Charles Carter, US
Current position : Professor of Biochemistry and Biophysics, University of North Carolina at Chapel Hill
What was the benefit of living in France?
The direct perspective of foreign nationals on a broad range of experience clarified issues that could not have been so clarified living in the US. This includes interactions with friends and colleagues, of course, but also includes taking in the French perspective on daily news items from the US. The coverage of news is far better developed in France than it is in the US, where it is clearly dominated by corporate interests, which leads in turn to misinformation that helps nobody.
What has been the effect on my professional development?
I learned an entirely new way to think about biophysical problems. Work begun at Pasteur led to a PhD thesis project for a new student, and has now resulted in four major publications that I think will stand the test of time. These papers opened up entirely new areas, which I think may take some time for the scientific community to recognize. The critical feedback from my colleagues at the Pasteur continues to deepen my appreciation for the subtlety, beauty, and intrinsic value of the scientific method. None of this would have happened had I not shared that experience with the help of the Fulbright Foundation in France.
How did my work benefited to my host institution, the Pasteur institute?
The Pasteur Institute is such an august organization that I fail to see how I myself contributed much to that institution. I did publish one important paper with my host mentor. However, for various reasons, largely based on my initiative to take the work in directions different from those of my host, we decided, amicably, not to publish together subsequently. This is a rather complex issue unrelated to cultural differences, and is thus perhaps outside the scope of this question.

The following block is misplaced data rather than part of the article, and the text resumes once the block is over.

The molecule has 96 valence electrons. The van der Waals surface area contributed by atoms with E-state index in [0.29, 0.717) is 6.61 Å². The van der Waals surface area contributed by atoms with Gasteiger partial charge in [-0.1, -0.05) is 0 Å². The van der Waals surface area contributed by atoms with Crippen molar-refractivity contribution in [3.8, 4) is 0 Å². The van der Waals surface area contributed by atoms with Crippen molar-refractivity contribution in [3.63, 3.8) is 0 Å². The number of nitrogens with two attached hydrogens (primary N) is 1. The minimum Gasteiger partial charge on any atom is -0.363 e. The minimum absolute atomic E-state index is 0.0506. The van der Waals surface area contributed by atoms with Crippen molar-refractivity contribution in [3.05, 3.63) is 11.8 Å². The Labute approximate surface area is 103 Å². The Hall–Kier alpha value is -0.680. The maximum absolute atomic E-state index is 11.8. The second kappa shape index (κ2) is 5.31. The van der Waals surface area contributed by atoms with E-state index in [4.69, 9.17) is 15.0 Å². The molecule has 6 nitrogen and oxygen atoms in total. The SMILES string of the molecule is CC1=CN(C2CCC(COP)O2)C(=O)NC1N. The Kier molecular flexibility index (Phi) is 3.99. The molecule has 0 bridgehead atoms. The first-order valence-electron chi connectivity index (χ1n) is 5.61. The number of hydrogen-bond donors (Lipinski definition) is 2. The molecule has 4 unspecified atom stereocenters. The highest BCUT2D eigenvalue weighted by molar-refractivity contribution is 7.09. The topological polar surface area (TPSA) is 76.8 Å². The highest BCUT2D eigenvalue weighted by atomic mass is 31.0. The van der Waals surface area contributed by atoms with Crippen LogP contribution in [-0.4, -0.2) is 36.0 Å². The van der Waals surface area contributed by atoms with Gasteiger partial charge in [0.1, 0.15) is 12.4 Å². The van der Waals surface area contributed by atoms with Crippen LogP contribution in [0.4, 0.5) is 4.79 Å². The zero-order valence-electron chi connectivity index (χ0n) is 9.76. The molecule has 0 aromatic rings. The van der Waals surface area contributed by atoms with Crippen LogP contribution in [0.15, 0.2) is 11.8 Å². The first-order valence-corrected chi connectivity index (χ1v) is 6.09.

What have been the benefits for my home institution, the University of North Carolina at Chapel Hill?
This, too, is a difficult and nuanced question. My sense is that I returned from my Fulbright experience a better person both professionally and personally, and that for that reason my home institution benefited. I have been a resource to other UNC people heading for temporary positions in France, but because their own departments already have strong collaborations in France, this was not pivotal in any situation.
Did your overall perception of the United States change after your returned back?
Another highly nuanced question, to which my answer is every bit as self-centered as my answers to the previous two questions. The US is now more highly polarized than at any time during my lifetime, and perhaps more than at any time in our history as a nation. On the one hand, it seems difficult to conclude that having lived in France wouldn’t help better equip any Fulbright program alumnus/a to bridge the cavernous gap separating us all politically, I have not actually experienced such an effect myself. As we own property now in Paris, we spend as much time there as possible.
What has been the most surprising thing?
One answer suggests itself immediately: one of my cohort was an artist whose host was the Museum of Natural History in the Jardin des Plantes, where she studied taxidermy. The fact that this answer pops up so readily suggests that the most pleasantly surprising thing in general about my experience was the incredible novelty, quality, diversity, imagination, and engagement of the other laureates in my group. I continue to stay in contact with some of these, and run into others at moments when, for example, I served on a selection committee a year or so ago in Paris.
I hope I can attend the 70th.